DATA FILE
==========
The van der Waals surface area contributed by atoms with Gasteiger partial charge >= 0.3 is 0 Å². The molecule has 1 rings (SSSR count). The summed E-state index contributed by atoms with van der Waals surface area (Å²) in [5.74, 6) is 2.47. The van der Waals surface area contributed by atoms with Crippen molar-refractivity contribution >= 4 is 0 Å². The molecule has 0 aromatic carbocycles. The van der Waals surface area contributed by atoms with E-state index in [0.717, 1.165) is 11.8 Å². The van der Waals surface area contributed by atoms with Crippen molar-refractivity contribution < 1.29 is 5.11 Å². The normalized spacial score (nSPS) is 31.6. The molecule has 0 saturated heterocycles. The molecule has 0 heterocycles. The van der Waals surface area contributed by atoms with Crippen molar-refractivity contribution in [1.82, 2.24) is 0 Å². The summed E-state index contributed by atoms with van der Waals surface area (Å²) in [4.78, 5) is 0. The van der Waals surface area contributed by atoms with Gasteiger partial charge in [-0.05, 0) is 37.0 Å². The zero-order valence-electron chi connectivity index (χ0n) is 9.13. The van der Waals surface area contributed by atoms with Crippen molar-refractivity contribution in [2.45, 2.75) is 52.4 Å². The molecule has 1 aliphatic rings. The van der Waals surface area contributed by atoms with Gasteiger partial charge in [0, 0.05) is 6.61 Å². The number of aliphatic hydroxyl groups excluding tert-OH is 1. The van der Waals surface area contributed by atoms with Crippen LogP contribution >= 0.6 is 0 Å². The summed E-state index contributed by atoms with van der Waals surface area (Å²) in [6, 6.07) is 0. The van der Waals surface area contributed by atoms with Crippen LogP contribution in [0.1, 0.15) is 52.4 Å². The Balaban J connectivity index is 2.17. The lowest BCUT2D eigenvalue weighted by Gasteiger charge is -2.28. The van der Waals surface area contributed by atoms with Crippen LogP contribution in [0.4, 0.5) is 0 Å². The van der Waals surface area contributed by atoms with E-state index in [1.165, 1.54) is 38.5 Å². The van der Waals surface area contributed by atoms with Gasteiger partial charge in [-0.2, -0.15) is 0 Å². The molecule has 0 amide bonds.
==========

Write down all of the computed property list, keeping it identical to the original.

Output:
The van der Waals surface area contributed by atoms with Gasteiger partial charge >= 0.3 is 0 Å². The molecule has 1 rings (SSSR count). The summed E-state index contributed by atoms with van der Waals surface area (Å²) in [5.74, 6) is 2.47. The van der Waals surface area contributed by atoms with Crippen molar-refractivity contribution >= 4 is 0 Å². The molecule has 0 aromatic carbocycles. The van der Waals surface area contributed by atoms with E-state index in [0.717, 1.165) is 11.8 Å². The van der Waals surface area contributed by atoms with Crippen molar-refractivity contribution < 1.29 is 5.11 Å². The normalized spacial score (nSPS) is 31.6. The molecule has 0 saturated heterocycles. The molecule has 0 heterocycles. The van der Waals surface area contributed by atoms with Crippen molar-refractivity contribution in [1.82, 2.24) is 0 Å². The summed E-state index contributed by atoms with van der Waals surface area (Å²) in [4.78, 5) is 0. The van der Waals surface area contributed by atoms with Gasteiger partial charge in [-0.05, 0) is 37.0 Å². The zero-order valence-electron chi connectivity index (χ0n) is 9.13. The van der Waals surface area contributed by atoms with Crippen molar-refractivity contribution in [2.45, 2.75) is 52.4 Å². The molecule has 1 aliphatic rings. The van der Waals surface area contributed by atoms with Gasteiger partial charge in [0, 0.05) is 6.61 Å². The number of aliphatic hydroxyl groups excluding tert-OH is 1. The van der Waals surface area contributed by atoms with Crippen LogP contribution >= 0.6 is 0 Å². The summed E-state index contributed by atoms with van der Waals surface area (Å²) in [6, 6.07) is 0. The van der Waals surface area contributed by atoms with Crippen LogP contribution in [0.1, 0.15) is 52.4 Å². The Balaban J connectivity index is 2.17. The lowest BCUT2D eigenvalue weighted by Gasteiger charge is -2.28. The van der Waals surface area contributed by atoms with Crippen LogP contribution in [0.4, 0.5) is 0 Å². The van der Waals surface area contributed by atoms with E-state index in [1.165, 1.54) is 38.5 Å². The van der Waals surface area contributed by atoms with Gasteiger partial charge in [-0.2, -0.15) is 0 Å². The molecule has 0 amide bonds.